In Depth Overview on How a pH Sensor Works
The Electrode Used for Measuring
An aqueous solution’s pH can be evaluated with the help of the measurement electrode, which is designed for the purpose.
Since 1897, when it was first invented, the platinum/hydrogen electrode has been used to determine the concentration of hydrogen ions in aqueous solutions. It continues to perform this function today, in addition to acting as a reference standard for the electrometric assessment of pH. The hydrogen electrode is made out of a platinized platinum plate or rod, which is then covered in platinum black and sent through a flow of hydrogen gas. The reference electrode comprises a silver wire that has been coated with silver chloride. The following is the fundamental idea that underpins the utilization of a hydrogen electrode: Ionization of the atoms on the surface of a metal rod can occur when that rod is submerged in an aqueous solution that contains its own salt. For example, a silver electrode can get ionized when it is submerged in silver nitrate. The positively charged metal ions on the rod’s surface will be drawn to the negatively charged water molecules, which will result in the rod’s metal being left with a negative charge. Because of this exchange of charges at the phase boundary between metal and solution, a potential difference is created. The potential, also known as the galvanic potential, is something that changes depending on the ion concentration in the solution. Even in modern times, the hydrogen electrode is used as a reference standard, particularly due to the fact that the results of its measurements are exceedingly precise. On the other hand, for a variety of reasons that are more pragmatic in nature, the hydrogen electrode has lost its significance due to the fact that it is tough and complicated to handle. Out of all the other metal electrodes, only the antimony electrode has managed to endure. Antimony is not affected by hydrofluoric acid, which is an acid that is commonly used to etch glass. The precision and measuring range are both severely restricted, however. Due to the fact that antimony is a substance that can cause cancer in humans, it must be handled with caution.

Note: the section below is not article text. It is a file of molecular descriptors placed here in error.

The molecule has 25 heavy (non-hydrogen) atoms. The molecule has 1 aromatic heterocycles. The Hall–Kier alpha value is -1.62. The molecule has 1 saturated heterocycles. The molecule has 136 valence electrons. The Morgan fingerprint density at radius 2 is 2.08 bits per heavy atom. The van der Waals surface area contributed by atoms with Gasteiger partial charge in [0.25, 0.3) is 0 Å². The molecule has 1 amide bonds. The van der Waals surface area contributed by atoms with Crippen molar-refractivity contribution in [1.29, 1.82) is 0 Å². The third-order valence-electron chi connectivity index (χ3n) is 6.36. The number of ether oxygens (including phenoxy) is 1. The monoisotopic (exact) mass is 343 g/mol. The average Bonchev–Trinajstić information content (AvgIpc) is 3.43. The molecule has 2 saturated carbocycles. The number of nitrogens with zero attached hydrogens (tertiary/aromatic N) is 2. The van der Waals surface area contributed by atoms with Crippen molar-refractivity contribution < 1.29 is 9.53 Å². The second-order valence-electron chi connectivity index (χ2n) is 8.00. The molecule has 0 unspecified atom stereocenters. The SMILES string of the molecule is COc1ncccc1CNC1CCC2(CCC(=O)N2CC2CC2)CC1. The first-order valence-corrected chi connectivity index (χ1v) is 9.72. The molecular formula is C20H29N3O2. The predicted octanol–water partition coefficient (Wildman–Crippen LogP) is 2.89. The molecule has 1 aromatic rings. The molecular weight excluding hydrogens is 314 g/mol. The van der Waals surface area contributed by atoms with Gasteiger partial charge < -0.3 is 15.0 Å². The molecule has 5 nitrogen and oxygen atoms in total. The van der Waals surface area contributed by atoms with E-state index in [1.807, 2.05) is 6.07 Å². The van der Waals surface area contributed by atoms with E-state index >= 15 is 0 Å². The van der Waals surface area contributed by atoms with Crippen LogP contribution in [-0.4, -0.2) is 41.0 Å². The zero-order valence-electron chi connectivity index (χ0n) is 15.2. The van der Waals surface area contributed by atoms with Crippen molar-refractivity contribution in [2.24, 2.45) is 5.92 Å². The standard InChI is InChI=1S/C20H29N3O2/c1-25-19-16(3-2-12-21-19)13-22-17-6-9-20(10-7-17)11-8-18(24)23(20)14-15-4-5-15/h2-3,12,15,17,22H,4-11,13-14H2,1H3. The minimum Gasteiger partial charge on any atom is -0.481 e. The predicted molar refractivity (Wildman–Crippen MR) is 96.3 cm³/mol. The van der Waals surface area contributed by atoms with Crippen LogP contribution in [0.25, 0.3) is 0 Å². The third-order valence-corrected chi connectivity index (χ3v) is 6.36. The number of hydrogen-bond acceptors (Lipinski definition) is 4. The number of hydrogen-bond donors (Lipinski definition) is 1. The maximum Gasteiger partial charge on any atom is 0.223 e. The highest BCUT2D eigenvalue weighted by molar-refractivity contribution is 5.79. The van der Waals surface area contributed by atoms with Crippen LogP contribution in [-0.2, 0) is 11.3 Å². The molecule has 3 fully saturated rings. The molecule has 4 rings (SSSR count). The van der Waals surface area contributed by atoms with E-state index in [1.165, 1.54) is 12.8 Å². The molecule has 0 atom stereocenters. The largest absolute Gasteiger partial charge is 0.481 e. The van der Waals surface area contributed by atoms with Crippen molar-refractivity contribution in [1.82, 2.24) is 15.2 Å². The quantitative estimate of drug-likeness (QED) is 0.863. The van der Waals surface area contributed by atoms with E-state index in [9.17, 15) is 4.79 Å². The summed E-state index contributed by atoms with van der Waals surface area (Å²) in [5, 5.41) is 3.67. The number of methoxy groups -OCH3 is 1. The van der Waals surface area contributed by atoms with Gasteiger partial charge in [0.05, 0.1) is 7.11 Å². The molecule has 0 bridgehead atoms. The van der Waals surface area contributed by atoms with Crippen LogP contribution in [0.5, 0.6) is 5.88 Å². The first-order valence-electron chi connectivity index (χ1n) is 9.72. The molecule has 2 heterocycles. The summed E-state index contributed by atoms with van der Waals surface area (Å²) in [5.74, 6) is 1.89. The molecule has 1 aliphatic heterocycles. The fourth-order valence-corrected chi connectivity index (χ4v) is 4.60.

The Electrode Made of Glass
It wasn’t until the invention of the glass electrode that pH measuring was transformed into a straightforward and dependable tool that could be used in a wide variety of contexts. Glass electrodes have surpassed all other kinds of indicator electrodes for pH measurements in recent years, making them the dominant form of electrode used for these tests. Because of the dependability and accuracy of the glass electrode in combination with extremely stable electronic amplification, the pH measurement of an aqueous solution is now as routine as the measurement of temperature and pressure. This guide will give you the knowledge you need regarding the functionality of the glass electrode as well as its maintenance so that you can successfully apply it. Glass is used to make the shaft of a glass electrode, which must have a strong resistance to hot alkaline solutions and an electrical resistance that is several times higher than that of the membrane glass. A glass electrode comprises glass used to make the shaft. The hemispherically shaped electrode tip, also known as the glass membrane, is the portion of the glass electrode that is sensitive to pH.
The membrane is composed of a unique glass that is sensitive to hydrogen ions, and it is bonded to the shaft of the electrode. The glass electrode is partially saturated with a buffer solution known as pH Cable, which typically has a pH value of 7.